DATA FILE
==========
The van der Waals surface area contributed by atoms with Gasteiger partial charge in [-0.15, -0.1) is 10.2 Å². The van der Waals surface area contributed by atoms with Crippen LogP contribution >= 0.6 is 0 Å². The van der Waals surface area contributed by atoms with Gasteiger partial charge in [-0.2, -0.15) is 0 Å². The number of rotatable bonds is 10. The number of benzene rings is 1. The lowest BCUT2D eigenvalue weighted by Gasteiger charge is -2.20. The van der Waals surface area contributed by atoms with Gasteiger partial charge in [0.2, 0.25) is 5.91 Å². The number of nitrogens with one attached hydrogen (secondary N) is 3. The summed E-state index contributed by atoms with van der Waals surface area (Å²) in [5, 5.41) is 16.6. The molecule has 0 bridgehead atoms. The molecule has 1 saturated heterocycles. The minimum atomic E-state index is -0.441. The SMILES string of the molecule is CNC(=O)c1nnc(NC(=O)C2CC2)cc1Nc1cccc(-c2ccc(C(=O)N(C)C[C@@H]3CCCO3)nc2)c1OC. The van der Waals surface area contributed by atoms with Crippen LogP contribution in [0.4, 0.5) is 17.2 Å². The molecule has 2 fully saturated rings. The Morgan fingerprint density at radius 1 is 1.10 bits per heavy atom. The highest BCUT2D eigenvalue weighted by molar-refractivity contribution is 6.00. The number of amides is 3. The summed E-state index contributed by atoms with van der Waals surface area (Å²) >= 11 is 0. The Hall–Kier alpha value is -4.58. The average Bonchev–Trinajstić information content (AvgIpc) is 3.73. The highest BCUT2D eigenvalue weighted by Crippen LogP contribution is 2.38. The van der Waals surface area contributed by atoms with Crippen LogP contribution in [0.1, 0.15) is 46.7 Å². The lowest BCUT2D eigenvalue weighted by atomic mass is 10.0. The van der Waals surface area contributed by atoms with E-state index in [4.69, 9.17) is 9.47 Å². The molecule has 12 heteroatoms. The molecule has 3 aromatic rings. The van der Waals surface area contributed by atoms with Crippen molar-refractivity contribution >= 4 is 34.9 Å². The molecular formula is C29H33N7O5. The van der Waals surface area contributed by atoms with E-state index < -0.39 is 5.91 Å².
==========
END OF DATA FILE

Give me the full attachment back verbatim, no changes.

The van der Waals surface area contributed by atoms with Gasteiger partial charge in [-0.15, -0.1) is 10.2 Å². The van der Waals surface area contributed by atoms with Crippen LogP contribution >= 0.6 is 0 Å². The van der Waals surface area contributed by atoms with Gasteiger partial charge in [-0.2, -0.15) is 0 Å². The number of rotatable bonds is 10. The number of benzene rings is 1. The lowest BCUT2D eigenvalue weighted by Gasteiger charge is -2.20. The van der Waals surface area contributed by atoms with Gasteiger partial charge in [0.2, 0.25) is 5.91 Å². The number of nitrogens with one attached hydrogen (secondary N) is 3. The summed E-state index contributed by atoms with van der Waals surface area (Å²) in [5, 5.41) is 16.6. The molecule has 0 bridgehead atoms. The molecule has 1 saturated heterocycles. The minimum atomic E-state index is -0.441. The SMILES string of the molecule is CNC(=O)c1nnc(NC(=O)C2CC2)cc1Nc1cccc(-c2ccc(C(=O)N(C)C[C@@H]3CCCO3)nc2)c1OC. The van der Waals surface area contributed by atoms with Crippen LogP contribution in [0.4, 0.5) is 17.2 Å². The molecule has 2 fully saturated rings. The Morgan fingerprint density at radius 1 is 1.10 bits per heavy atom. The highest BCUT2D eigenvalue weighted by molar-refractivity contribution is 6.00. The number of amides is 3. The summed E-state index contributed by atoms with van der Waals surface area (Å²) >= 11 is 0. The Hall–Kier alpha value is -4.58. The average Bonchev–Trinajstić information content (AvgIpc) is 3.73. The highest BCUT2D eigenvalue weighted by Crippen LogP contribution is 2.38. The van der Waals surface area contributed by atoms with Crippen LogP contribution in [0.1, 0.15) is 46.7 Å². The lowest BCUT2D eigenvalue weighted by atomic mass is 10.0. The van der Waals surface area contributed by atoms with E-state index in [4.69, 9.17) is 9.47 Å². The molecule has 12 heteroatoms. The molecule has 3 aromatic rings. The van der Waals surface area contributed by atoms with Crippen molar-refractivity contribution >= 4 is 34.9 Å². The molecular formula is C29H33N7O5. The van der Waals surface area contributed by atoms with E-state index < -0.39 is 5.91 Å².